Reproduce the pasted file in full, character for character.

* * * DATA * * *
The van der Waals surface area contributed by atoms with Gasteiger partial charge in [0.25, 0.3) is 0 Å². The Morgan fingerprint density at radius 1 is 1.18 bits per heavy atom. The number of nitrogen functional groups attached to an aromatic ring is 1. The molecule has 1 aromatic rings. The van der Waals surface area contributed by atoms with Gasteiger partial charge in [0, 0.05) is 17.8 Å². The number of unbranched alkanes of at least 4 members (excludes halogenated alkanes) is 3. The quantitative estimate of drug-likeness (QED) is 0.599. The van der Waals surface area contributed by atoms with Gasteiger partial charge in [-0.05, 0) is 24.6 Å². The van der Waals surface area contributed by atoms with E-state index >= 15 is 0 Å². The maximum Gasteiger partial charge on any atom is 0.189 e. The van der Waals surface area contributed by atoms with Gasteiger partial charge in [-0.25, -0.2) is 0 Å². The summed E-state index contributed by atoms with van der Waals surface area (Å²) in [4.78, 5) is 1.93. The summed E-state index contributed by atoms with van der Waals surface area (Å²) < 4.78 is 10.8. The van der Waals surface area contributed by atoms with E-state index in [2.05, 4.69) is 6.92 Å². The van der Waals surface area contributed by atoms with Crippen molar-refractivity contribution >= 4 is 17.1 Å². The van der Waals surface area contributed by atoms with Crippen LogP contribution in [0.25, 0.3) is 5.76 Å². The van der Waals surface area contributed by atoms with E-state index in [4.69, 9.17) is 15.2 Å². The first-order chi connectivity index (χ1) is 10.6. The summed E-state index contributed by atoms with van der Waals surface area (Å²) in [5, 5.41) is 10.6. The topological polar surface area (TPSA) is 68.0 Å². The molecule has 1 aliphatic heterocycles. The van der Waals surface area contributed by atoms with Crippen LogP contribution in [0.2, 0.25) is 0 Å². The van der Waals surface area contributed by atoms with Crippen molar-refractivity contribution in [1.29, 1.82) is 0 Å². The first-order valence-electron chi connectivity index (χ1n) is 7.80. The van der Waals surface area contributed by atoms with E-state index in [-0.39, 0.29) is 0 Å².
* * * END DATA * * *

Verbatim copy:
The van der Waals surface area contributed by atoms with Gasteiger partial charge in [0.25, 0.3) is 0 Å². The Morgan fingerprint density at radius 1 is 1.18 bits per heavy atom. The number of nitrogen functional groups attached to an aromatic ring is 1. The molecule has 1 aromatic rings. The van der Waals surface area contributed by atoms with Gasteiger partial charge in [0, 0.05) is 17.8 Å². The number of unbranched alkanes of at least 4 members (excludes halogenated alkanes) is 3. The quantitative estimate of drug-likeness (QED) is 0.599. The van der Waals surface area contributed by atoms with Gasteiger partial charge in [-0.05, 0) is 24.6 Å². The van der Waals surface area contributed by atoms with E-state index >= 15 is 0 Å². The maximum Gasteiger partial charge on any atom is 0.189 e. The van der Waals surface area contributed by atoms with Gasteiger partial charge in [-0.25, -0.2) is 0 Å². The summed E-state index contributed by atoms with van der Waals surface area (Å²) in [4.78, 5) is 1.93. The summed E-state index contributed by atoms with van der Waals surface area (Å²) < 4.78 is 10.8. The van der Waals surface area contributed by atoms with E-state index in [2.05, 4.69) is 6.92 Å². The van der Waals surface area contributed by atoms with Crippen molar-refractivity contribution >= 4 is 17.1 Å². The van der Waals surface area contributed by atoms with Crippen LogP contribution in [0.25, 0.3) is 5.76 Å². The van der Waals surface area contributed by atoms with E-state index in [4.69, 9.17) is 15.2 Å². The first-order chi connectivity index (χ1) is 10.6. The summed E-state index contributed by atoms with van der Waals surface area (Å²) in [5, 5.41) is 10.6. The topological polar surface area (TPSA) is 68.0 Å². The molecule has 1 aliphatic heterocycles. The van der Waals surface area contributed by atoms with Crippen LogP contribution in [0.2, 0.25) is 0 Å². The van der Waals surface area contributed by atoms with Crippen molar-refractivity contribution in [1.29, 1.82) is 0 Å². The first-order valence-electron chi connectivity index (χ1n) is 7.80. The van der Waals surface area contributed by atoms with E-state index in [-0.39, 0.29) is 0 Å².